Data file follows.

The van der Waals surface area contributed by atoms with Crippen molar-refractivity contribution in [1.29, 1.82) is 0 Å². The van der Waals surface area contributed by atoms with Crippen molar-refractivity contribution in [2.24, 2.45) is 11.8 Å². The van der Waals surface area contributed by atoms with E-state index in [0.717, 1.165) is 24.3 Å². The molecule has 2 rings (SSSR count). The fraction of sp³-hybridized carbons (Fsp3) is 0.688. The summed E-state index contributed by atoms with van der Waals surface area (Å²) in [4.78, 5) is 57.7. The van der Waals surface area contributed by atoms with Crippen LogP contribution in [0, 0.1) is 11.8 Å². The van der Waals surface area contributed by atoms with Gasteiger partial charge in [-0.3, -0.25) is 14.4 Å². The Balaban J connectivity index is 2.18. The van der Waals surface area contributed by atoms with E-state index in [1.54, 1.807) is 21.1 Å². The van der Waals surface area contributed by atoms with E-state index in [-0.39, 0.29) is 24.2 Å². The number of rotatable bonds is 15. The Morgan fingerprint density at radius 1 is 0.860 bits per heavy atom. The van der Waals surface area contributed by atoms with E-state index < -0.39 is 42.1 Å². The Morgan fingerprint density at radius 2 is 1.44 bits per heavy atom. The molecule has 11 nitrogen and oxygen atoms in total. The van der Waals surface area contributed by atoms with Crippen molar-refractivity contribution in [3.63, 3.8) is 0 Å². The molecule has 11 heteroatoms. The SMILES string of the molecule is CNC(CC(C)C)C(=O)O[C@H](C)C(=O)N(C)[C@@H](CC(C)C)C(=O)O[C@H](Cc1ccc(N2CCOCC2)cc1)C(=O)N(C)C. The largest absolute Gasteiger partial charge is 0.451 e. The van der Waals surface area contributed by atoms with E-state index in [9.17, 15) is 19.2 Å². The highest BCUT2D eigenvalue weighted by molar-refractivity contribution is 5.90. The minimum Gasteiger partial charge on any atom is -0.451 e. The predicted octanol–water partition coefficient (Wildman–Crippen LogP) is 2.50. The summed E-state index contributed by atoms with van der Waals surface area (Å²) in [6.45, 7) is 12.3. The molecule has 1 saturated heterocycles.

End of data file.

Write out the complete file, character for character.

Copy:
The van der Waals surface area contributed by atoms with Crippen molar-refractivity contribution in [1.29, 1.82) is 0 Å². The van der Waals surface area contributed by atoms with Crippen molar-refractivity contribution in [2.24, 2.45) is 11.8 Å². The van der Waals surface area contributed by atoms with E-state index in [0.717, 1.165) is 24.3 Å². The molecule has 2 rings (SSSR count). The fraction of sp³-hybridized carbons (Fsp3) is 0.688. The summed E-state index contributed by atoms with van der Waals surface area (Å²) in [4.78, 5) is 57.7. The van der Waals surface area contributed by atoms with Crippen LogP contribution in [0, 0.1) is 11.8 Å². The van der Waals surface area contributed by atoms with Gasteiger partial charge in [-0.3, -0.25) is 14.4 Å². The Balaban J connectivity index is 2.18. The van der Waals surface area contributed by atoms with E-state index in [1.54, 1.807) is 21.1 Å². The van der Waals surface area contributed by atoms with E-state index in [-0.39, 0.29) is 24.2 Å². The number of rotatable bonds is 15. The Morgan fingerprint density at radius 1 is 0.860 bits per heavy atom. The van der Waals surface area contributed by atoms with E-state index < -0.39 is 42.1 Å². The Morgan fingerprint density at radius 2 is 1.44 bits per heavy atom. The molecule has 11 nitrogen and oxygen atoms in total. The van der Waals surface area contributed by atoms with Crippen molar-refractivity contribution in [3.63, 3.8) is 0 Å². The molecule has 11 heteroatoms. The SMILES string of the molecule is CNC(CC(C)C)C(=O)O[C@H](C)C(=O)N(C)[C@@H](CC(C)C)C(=O)O[C@H](Cc1ccc(N2CCOCC2)cc1)C(=O)N(C)C. The largest absolute Gasteiger partial charge is 0.451 e. The van der Waals surface area contributed by atoms with E-state index in [9.17, 15) is 19.2 Å². The highest BCUT2D eigenvalue weighted by molar-refractivity contribution is 5.90. The minimum Gasteiger partial charge on any atom is -0.451 e. The predicted octanol–water partition coefficient (Wildman–Crippen LogP) is 2.50. The summed E-state index contributed by atoms with van der Waals surface area (Å²) in [6.45, 7) is 12.3. The molecule has 1 saturated heterocycles.